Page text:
exposures by food preparers, and consumer contact with contaminated raw 
poultry and eggs, as well as farm and processing occupational 
exposures, are not addressed in this risk assessment.

II. The Draft Risk Assessment

    This draft risk assessment has undergone an independent external 
peer review consistent with the requirements in OMB's ``Final 
Information Quality Bulletin for Peer Review'' and substantial review 
by various government agencies. This quantitative risk assessment 
provides a science-based, analytical approach to collate and 
incorporate available data into a mathematical model. It provides risk 
managers with a decision-support tool to evaluate the effectiveness of 
preparedness and current and future interventions to reduce or prevent 
foodborne illness. This risk assessment can also be used to target risk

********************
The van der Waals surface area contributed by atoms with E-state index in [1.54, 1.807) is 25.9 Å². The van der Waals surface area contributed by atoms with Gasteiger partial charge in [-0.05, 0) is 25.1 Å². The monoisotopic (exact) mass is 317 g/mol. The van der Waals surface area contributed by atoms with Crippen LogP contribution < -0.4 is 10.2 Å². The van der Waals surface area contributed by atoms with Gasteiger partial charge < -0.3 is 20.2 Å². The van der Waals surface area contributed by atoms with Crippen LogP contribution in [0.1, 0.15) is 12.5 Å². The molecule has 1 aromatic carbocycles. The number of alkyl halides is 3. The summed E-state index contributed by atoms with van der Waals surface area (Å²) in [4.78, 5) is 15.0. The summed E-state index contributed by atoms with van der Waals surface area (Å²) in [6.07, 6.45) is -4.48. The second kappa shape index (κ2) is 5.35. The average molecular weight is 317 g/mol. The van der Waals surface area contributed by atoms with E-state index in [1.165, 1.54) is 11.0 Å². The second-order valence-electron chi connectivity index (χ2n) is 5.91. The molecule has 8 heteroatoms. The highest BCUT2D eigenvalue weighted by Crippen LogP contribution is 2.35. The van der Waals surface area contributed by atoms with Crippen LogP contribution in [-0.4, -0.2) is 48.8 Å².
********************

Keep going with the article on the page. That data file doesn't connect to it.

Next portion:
communication messages, identify and prioritize research needs, and 
provide a framework for coordinating efforts with stakeholders.
    Potential human exposure was modeled separately for poultry 
products and for shell eggs. Egg products were qualitatively addressed. 
The draft exposure models for poultry products and for shell eggs 
estimated human exposure from the HPAI contamination of a single 
chicken, turkey, or hen flock and considered the farm-to-fork continuum 
including the farm, transportation, slaughter, consumer cooking, and 
consumer cross-contamination during preparation.
    As part of an evaluation of the draft risk assessment, FSIS is 
seeking comments that can be used to improve:
    (1) The assumptions made,
    (2) The modeling techniques,
    (3) The data used, and
    (4) The clarity of the draft risk assessment document.
    It is FSIS's intent to review and evaluate all public comments and 
make modifications to the assessment, as appropriate. The draft risk